• Nazari S, Rameshrad M, Hosseinzadeh H. Toxicological effects of Glycyrrhiza glabra (Licorice): a review. Phytother Res. 2017;31:1635–1650. [PubMed: 28833680]
    (Extensive review of the animal toxicity of glycyrrhizin and licorice focusing largely on its mineralocorticoid effects and pseudohyperaldosteronism with hypokalemia, electrolyte imbalance, hypertension, weakness, asthenia, peripheral edema, and neuromuscular paralysis; no mention of liver toxicity in humans).
  • Arentz S, Smith CA, Abbott J, Fahey P, Cheema BS, Bensoussan A. Combined lifestyle and herbal medicine in overweight women with polycystic ovary syndrome (PCOS): a randomized controlled trial. Phytother Res. 2017;31:1330–1340. [PMC free article: PMC5599989] [PubMed: 28685911]
    (Among 108 overweight women [ages 18 to 44 years] with polycystic ovary syndrome treated with lifestyle modification and either two herbal preparations [one with Glycyrrhizia glabra and one with Tribulus terrestris extracts] or placebo for 3 months, oligomenorrhea was improved with the herbal therapy as were fasting insulin levels, blood pressure, body weight, and quality of life, and with no serious adverse events; no mention of ALT levels or hepatotoxicity).
  • Medina-Caliz I, Garcia-Cortes M, Gonzalez-Jimenez A, Cabello MR, Robles-Diaz M, Sanabria-Cabrera J, Sanjuan-Jimenez R, et al. Spanish DILI Registry. Herbal and dietary supplement-induced liver injuries in the Spanish DILI Registry. Clin Gastroenterol Hepatol. 2018;16:1495–1502. [PubMed: 29307848]
    (Among 856 cases of hepatotoxicity enrolled in the Spanish DILI Registry between 1994 and 2016, 32 were attributed to herbal products, the most frequent implicated agents being green tea [n=8] and Herbalife products [n=6]; no mention of licorice).
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    (Review of the effects of licorice on cell signaling pathways underlying its antioxidant activity and possible role as a hepatoprotective and antifibrotic agent).
  • Ballotin VR, Bigarella LG, Brandão ABM, Balbinot RA, Balbinot SS, Soldera J. Herb-induced liver injury: Systematic review and meta-analysis. World J Clin Cases. 2021;9:5490–5513. [PMC free article: PMC8281430] [PubMed: 34307603]
    (Systematic review of the literature on herb induced liver injury identified 446 references describing 936 cases due to 79 different herbal products, the most common being He Shou Wu [91], green tea [90] Herbalife products [64], kava kava [62] and greater celandine [48]; ]; licorice was not listed among the 79 implicated products).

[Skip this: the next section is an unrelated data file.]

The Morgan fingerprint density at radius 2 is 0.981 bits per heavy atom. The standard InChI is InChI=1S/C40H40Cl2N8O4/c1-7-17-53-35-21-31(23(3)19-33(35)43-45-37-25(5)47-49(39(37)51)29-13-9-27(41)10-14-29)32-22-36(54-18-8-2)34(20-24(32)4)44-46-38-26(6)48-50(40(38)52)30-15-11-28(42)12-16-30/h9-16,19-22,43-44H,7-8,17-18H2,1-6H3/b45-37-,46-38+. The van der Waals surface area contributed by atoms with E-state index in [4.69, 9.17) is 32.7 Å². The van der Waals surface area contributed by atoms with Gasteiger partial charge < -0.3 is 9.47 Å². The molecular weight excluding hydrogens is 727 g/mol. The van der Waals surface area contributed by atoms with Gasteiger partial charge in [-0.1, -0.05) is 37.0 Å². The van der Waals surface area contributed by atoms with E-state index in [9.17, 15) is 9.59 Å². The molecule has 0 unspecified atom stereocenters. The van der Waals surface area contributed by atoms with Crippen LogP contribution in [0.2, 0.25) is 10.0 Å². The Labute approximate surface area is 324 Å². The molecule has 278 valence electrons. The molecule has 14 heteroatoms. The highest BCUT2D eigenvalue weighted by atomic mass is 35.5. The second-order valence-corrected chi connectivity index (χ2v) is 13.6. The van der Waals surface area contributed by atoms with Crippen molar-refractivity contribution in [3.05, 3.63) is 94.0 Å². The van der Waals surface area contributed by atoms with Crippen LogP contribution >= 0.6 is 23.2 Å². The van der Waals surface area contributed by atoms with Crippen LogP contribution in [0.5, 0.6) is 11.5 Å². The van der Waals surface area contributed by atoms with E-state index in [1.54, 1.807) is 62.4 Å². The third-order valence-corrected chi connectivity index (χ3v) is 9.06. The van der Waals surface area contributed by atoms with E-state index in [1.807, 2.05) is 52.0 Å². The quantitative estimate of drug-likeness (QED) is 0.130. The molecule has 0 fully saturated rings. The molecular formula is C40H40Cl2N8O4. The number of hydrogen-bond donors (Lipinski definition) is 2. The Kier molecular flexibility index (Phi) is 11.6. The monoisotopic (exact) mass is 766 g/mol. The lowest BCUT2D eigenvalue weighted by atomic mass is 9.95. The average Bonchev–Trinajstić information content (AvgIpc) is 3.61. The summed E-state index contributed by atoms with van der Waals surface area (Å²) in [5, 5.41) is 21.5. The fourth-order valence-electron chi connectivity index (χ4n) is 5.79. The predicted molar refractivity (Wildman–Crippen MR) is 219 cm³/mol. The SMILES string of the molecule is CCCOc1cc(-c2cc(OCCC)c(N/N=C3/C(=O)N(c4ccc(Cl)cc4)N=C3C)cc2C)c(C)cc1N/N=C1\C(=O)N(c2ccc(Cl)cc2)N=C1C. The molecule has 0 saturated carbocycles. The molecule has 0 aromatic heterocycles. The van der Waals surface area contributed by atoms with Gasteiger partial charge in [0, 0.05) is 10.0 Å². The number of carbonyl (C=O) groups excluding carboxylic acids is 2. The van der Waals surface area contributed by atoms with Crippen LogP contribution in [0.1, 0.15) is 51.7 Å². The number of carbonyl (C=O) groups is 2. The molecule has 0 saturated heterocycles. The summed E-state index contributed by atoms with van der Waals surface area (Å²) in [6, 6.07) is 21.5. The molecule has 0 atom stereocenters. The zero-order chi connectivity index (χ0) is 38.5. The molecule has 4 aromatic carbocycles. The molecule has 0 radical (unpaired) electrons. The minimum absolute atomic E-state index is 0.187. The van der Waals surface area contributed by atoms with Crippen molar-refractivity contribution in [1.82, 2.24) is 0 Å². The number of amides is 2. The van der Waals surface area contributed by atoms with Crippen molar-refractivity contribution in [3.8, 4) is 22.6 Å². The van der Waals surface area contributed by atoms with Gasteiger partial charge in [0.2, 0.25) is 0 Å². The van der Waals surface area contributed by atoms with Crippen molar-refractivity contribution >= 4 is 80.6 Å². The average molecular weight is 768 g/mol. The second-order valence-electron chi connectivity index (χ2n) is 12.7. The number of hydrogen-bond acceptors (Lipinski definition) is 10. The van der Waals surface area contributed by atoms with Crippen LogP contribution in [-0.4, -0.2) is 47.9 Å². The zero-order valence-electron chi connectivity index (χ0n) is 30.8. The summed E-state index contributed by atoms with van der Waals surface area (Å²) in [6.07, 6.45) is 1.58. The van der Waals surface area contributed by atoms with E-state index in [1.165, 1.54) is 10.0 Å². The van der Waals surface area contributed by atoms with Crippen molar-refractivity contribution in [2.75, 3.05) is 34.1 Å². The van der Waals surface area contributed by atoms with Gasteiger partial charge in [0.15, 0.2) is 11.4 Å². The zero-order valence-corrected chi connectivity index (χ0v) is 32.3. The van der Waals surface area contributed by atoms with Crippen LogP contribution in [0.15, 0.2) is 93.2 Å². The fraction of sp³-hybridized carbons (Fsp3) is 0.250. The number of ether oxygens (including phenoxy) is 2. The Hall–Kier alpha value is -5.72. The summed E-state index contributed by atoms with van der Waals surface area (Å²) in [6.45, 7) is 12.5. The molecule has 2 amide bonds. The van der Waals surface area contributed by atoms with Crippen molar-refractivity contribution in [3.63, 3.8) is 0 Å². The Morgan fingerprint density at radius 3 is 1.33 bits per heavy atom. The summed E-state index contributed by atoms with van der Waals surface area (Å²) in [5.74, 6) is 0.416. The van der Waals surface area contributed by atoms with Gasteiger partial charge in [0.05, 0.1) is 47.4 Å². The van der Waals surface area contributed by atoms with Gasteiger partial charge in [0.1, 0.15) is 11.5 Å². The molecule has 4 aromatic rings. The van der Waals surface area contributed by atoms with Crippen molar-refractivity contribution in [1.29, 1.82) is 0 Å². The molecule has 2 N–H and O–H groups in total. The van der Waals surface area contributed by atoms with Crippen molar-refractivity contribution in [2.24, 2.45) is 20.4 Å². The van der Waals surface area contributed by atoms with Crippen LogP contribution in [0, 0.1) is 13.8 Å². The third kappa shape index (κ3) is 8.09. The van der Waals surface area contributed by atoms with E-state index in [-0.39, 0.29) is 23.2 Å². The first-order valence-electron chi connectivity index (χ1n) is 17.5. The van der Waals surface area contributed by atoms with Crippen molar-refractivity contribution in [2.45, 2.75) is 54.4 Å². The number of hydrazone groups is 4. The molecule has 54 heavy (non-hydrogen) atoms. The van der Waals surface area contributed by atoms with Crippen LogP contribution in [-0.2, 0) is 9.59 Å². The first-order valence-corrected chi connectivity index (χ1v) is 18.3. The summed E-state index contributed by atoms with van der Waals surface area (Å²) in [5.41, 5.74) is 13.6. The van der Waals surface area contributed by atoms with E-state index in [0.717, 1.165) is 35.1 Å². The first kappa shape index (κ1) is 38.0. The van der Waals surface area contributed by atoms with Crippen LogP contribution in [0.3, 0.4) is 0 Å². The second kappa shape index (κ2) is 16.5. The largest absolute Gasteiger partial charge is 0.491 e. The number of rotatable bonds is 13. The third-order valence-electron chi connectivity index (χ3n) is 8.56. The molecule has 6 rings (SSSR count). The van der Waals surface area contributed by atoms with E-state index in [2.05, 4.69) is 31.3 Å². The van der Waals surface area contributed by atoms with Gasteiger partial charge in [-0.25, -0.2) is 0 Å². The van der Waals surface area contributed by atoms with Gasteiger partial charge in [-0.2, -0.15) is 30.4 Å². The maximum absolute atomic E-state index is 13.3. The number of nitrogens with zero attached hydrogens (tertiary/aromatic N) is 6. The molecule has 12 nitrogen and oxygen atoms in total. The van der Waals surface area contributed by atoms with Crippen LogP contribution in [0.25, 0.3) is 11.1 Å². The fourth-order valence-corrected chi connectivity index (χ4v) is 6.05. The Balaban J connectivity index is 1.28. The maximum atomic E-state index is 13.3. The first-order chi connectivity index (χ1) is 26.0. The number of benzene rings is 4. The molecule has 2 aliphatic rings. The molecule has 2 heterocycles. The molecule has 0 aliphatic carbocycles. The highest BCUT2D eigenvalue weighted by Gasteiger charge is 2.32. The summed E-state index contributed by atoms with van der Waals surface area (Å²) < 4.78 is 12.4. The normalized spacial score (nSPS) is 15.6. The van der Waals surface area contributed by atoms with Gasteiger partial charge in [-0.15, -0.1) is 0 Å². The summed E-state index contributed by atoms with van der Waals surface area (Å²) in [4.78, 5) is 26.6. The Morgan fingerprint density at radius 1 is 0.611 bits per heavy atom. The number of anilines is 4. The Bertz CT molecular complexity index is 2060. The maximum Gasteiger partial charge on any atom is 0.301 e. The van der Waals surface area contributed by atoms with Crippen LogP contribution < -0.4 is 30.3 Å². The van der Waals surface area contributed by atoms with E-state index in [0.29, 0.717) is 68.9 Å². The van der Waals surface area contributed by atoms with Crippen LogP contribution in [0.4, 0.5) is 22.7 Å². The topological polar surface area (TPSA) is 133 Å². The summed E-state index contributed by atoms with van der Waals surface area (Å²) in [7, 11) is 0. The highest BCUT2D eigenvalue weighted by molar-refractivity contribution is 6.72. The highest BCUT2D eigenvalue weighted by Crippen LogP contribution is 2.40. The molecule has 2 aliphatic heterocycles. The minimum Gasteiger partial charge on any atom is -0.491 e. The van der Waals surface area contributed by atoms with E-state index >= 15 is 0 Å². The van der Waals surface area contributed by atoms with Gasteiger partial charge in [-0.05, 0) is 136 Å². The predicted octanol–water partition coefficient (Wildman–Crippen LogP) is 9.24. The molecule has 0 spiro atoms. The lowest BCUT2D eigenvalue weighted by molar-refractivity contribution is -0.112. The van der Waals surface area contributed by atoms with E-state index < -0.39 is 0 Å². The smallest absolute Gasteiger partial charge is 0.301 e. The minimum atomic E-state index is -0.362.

• Ng SL, Khaw KY, Ong YS, Goh HP, Kifli N, Teh SP, Ming LC, et al. Licorice: a potential herb in overcoming SARS-CoV-2 infections. J Evid Based Integr Med. 2021;26:2515690X21996662. [PMC free article: PMC8020229] [PubMed: 33787349]
    (Commentary on licorice suggesting that its broad antiinflammatory and antimicrobial actions are reason to consider whether studies of its effects on COVID-19 are warranted).
  • Rostamizadeh P, Asl SMKH, Far ZG, Ahmadijoo P, Mahmudiono T, Bokov DO, Alsaikhan F, et al. Effects of licorice root supplementation on liver enzymes, hepatic steatosis, metabolic and oxidative stress parameters in women with nonalcoholic fatty liver disease: A randomized double-blind clinical trial. Phytother Res. 2022;36:3949–3956. [PubMed: 35785498]
    (Among 52 Iranian women with nonalcoholic fatty liver treated with life-style modification and either licorice [1000 mg] or placebo daily for 3 months, weight loss was greater with licorice [-5.1 vs -3.8 kg] as was decrease in ALT levels [-6.6 vs -3.0 U/L], serum insulin [-4.5 vs -2.0 µU/L], and hepatic steatosis as assessed by ultrasound, and “no side effects were recorded”).
  • Bessone F, García-Cortés M, Medina-Caliz I, Hernandez N, Parana R, Mendizabal M, Schinoni MI, et al. Herbal and dietary supplements-induced liver injury in Latin America: experience from the LATINDILI Network. Clin Gastroenterol Hepatol. 2022;20:e548–e563. [PubMed: 33434654]
    (Among 367 cases of hepatotoxicity enrolled in the Latin American DILI Network between 2011 and 2019, 29 [8%] were attributed to herbal products, the most frequent being green tea [n=7], Herbalife products [n=5] and garcinia [n=3], while licorice is not mentioned).
  • Guo M, Wang Z, Dai J, Fan H, Yuan N, Gao L, Peng H, et al. Glycyrrhizic acid alleviates liver fibrosis in vitro and in vivo via activating CUGBP1-mediated IFN-γ/STAT1/Smad7 pathway. Phytomedicine. 2023;112:154587. [PubMed: 36805480]
    (Glycyrrhizic acid given in vitro and in vivo inhibited fibrosis formation in cell culture and animal models and the inhibitory activity appeared to be mediated by binding of glycyrrhizic acid to CUGBP2 resulting in its inhibition and interference with the gamma interferon-STAT1-SMAD7 pathway that increases stellate cell activation and fibrogenesis).